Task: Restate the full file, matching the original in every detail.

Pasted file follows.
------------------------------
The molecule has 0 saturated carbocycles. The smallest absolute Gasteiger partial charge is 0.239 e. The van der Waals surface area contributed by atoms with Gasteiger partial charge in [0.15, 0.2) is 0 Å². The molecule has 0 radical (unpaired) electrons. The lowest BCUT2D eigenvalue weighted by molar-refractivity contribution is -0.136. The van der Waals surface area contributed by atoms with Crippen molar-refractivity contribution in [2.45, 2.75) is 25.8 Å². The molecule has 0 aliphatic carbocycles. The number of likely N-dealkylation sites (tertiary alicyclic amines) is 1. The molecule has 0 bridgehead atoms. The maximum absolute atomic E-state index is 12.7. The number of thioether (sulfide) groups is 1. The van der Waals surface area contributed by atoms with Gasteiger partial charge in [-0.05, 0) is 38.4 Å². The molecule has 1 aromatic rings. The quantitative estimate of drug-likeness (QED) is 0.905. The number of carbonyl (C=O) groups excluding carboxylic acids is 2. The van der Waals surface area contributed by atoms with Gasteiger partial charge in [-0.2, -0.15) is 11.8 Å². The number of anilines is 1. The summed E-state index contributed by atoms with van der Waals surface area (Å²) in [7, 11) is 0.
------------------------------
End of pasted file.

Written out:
The molecule has 0 saturated carbocycles. The smallest absolute Gasteiger partial charge is 0.239 e. The van der Waals surface area contributed by atoms with Gasteiger partial charge in [0.15, 0.2) is 0 Å². The molecule has 0 radical (unpaired) electrons. The lowest BCUT2D eigenvalue weighted by molar-refractivity contribution is -0.136. The van der Waals surface area contributed by atoms with Crippen molar-refractivity contribution in [2.45, 2.75) is 25.8 Å². The molecule has 0 aliphatic carbocycles. The number of likely N-dealkylation sites (tertiary alicyclic amines) is 1. The molecule has 0 bridgehead atoms. The maximum absolute atomic E-state index is 12.7. The number of thioether (sulfide) groups is 1. The van der Waals surface area contributed by atoms with Gasteiger partial charge in [-0.05, 0) is 38.4 Å². The molecule has 1 aromatic rings. The quantitative estimate of drug-likeness (QED) is 0.905. The number of carbonyl (C=O) groups excluding carboxylic acids is 2. The van der Waals surface area contributed by atoms with Gasteiger partial charge in [-0.2, -0.15) is 11.8 Å². The number of anilines is 1. The summed E-state index contributed by atoms with van der Waals surface area (Å²) in [7, 11) is 0.